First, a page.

Column: ‘Go Brandon’ joke is latest sign of right-wing extremism in law enforcement

 A motorcyclist holds a flag that says "Let's go Brandon"
A “Brandon” flag flies March 5 as part of the “People’s Convoy” in Hagerstown, Md.
(Tayfun Coskun/Anadolu Agency via Getty Images)
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The deputies of the scandal-plagued Los Angeles County Sheriff’s Department are probably the last public employees I’d pick to spread international goodwill.

Yet that’s exactly what happened Thursday morning with the U.S. State Department’s International Visitor Leadership Program. The decades-old initiative seeks to spread democracy by bringing in people from across the globe to learn from American institutions and officials.

Photos on social media posted by the sheriff’s Community Partnerships Bureau showed employees chatting with a delegation from various African countries, as kids from the local Youth Activity League listened. The topic at hand, per the bureau: “Dissuading radicalization.”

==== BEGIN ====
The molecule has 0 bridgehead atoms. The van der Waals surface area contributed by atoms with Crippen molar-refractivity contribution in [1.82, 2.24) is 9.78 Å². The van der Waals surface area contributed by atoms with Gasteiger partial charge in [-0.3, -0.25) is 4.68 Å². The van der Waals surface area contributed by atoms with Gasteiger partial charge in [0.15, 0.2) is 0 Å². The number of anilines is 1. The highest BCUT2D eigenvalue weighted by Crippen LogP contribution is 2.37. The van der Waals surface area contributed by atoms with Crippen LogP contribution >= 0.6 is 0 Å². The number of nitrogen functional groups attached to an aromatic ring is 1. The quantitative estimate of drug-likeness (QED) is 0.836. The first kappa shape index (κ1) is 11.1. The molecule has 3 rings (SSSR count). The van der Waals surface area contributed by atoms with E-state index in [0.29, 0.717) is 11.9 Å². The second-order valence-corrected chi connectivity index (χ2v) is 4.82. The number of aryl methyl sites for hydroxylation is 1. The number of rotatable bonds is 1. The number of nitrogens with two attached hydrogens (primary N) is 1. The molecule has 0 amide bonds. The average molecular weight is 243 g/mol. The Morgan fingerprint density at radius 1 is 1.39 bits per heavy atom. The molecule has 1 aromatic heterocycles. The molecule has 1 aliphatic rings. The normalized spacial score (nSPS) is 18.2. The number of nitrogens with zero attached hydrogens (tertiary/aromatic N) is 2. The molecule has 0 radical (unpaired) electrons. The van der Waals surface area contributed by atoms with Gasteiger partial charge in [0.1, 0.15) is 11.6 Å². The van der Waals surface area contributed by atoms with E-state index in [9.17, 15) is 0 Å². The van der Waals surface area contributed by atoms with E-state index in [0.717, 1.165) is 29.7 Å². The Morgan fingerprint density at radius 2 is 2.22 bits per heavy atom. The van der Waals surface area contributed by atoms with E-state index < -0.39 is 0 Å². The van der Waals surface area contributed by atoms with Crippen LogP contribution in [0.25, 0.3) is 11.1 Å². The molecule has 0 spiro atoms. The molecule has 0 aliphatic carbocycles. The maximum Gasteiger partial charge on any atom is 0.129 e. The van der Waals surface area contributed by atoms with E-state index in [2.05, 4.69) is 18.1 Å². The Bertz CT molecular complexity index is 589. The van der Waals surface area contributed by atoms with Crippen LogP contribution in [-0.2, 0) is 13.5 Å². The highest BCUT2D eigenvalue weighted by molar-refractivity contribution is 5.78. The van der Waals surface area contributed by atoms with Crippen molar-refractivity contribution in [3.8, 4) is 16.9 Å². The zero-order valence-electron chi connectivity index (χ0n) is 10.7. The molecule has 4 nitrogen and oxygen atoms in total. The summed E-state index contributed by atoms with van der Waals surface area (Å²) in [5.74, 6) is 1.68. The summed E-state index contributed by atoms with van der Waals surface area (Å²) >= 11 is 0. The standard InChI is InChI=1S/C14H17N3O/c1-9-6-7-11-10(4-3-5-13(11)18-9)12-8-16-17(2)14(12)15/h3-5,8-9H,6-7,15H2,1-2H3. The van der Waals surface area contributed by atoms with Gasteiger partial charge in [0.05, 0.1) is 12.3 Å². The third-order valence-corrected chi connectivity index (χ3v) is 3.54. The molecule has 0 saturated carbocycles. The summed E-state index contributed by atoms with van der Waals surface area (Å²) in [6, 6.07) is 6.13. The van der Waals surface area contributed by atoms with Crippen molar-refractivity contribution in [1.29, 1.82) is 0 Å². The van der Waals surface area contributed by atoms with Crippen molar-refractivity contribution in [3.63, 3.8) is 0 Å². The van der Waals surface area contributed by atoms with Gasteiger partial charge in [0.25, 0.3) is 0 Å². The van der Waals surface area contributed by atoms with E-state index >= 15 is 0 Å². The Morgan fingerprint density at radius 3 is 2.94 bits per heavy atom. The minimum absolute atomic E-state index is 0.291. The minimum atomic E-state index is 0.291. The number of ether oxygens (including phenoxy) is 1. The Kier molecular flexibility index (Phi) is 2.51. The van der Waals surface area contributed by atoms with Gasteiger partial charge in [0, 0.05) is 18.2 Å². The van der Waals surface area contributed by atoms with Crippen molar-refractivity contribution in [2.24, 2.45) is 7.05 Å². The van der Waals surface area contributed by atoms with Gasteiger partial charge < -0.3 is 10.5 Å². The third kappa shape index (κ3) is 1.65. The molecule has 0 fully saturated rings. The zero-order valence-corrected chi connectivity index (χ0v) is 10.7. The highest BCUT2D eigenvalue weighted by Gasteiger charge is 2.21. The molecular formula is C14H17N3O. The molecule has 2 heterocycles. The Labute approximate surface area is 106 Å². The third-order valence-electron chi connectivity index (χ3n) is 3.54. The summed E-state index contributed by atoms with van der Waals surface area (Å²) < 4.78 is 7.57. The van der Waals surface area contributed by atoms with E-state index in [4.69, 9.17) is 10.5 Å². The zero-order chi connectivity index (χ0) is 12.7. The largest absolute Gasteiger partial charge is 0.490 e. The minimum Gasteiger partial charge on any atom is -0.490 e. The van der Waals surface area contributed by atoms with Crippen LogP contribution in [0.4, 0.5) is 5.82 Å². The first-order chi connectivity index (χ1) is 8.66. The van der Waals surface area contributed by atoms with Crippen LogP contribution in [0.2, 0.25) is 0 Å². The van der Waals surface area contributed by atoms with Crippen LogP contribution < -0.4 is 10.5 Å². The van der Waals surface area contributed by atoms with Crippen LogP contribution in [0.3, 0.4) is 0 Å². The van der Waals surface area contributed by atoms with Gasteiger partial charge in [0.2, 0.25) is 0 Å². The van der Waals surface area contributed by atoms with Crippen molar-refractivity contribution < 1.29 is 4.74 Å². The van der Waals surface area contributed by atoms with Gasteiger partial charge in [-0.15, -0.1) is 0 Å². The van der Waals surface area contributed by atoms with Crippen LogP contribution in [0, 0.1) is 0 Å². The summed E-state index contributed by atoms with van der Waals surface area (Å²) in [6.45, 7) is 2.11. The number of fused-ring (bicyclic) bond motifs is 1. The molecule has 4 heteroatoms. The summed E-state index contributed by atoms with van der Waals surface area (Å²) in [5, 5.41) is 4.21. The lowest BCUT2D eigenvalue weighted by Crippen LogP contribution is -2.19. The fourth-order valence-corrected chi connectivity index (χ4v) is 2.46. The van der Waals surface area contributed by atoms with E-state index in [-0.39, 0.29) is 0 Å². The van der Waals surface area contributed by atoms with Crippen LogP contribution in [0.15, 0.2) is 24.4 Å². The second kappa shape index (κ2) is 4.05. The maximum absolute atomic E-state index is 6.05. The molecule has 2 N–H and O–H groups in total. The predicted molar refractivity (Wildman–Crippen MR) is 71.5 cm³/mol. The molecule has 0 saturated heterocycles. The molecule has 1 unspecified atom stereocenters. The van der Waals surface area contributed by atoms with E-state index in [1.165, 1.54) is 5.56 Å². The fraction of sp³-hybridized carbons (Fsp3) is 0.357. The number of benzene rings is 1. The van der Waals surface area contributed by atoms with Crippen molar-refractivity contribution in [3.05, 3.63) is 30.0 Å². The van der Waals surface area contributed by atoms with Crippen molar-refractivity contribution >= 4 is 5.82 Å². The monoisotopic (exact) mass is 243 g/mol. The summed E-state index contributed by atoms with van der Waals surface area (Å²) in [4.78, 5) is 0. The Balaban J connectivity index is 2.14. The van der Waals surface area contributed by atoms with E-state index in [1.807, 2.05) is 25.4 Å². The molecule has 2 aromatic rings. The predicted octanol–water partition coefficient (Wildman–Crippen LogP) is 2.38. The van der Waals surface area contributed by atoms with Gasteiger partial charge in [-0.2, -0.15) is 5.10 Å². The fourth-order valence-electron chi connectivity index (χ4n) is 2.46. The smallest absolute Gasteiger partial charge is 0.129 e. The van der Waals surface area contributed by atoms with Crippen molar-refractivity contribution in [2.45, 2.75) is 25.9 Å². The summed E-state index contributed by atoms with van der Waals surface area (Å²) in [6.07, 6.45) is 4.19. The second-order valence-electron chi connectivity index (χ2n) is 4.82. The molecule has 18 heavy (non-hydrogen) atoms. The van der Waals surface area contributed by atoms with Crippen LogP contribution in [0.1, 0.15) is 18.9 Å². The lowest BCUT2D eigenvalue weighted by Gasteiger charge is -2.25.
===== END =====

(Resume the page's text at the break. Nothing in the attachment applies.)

At the same time, President Biden was in L.A. for the Summit of the Americas. Federal authorities enacted a no-fly zone until 10 p.m., limiting even law enforcement agencies from using helicopters without permission.

A memo describing the no-fly rules went to Sheriff’s Department patrol units and station dispatch centers in the afternoon. Sources told me that someone then tacked on a new ending, “Go Brandon Go Brandon Go Brandon!!!!!!!!!” — a weak-salsa insult that conservatives use as a stand-in vulgarity against Biden — and passed along the altered message to other deputies.

I tweeted a photo of it, and it quickly went viral. Hours later, the Sheriff’s Department Twitter account chimed in: The last line was a “hoax.”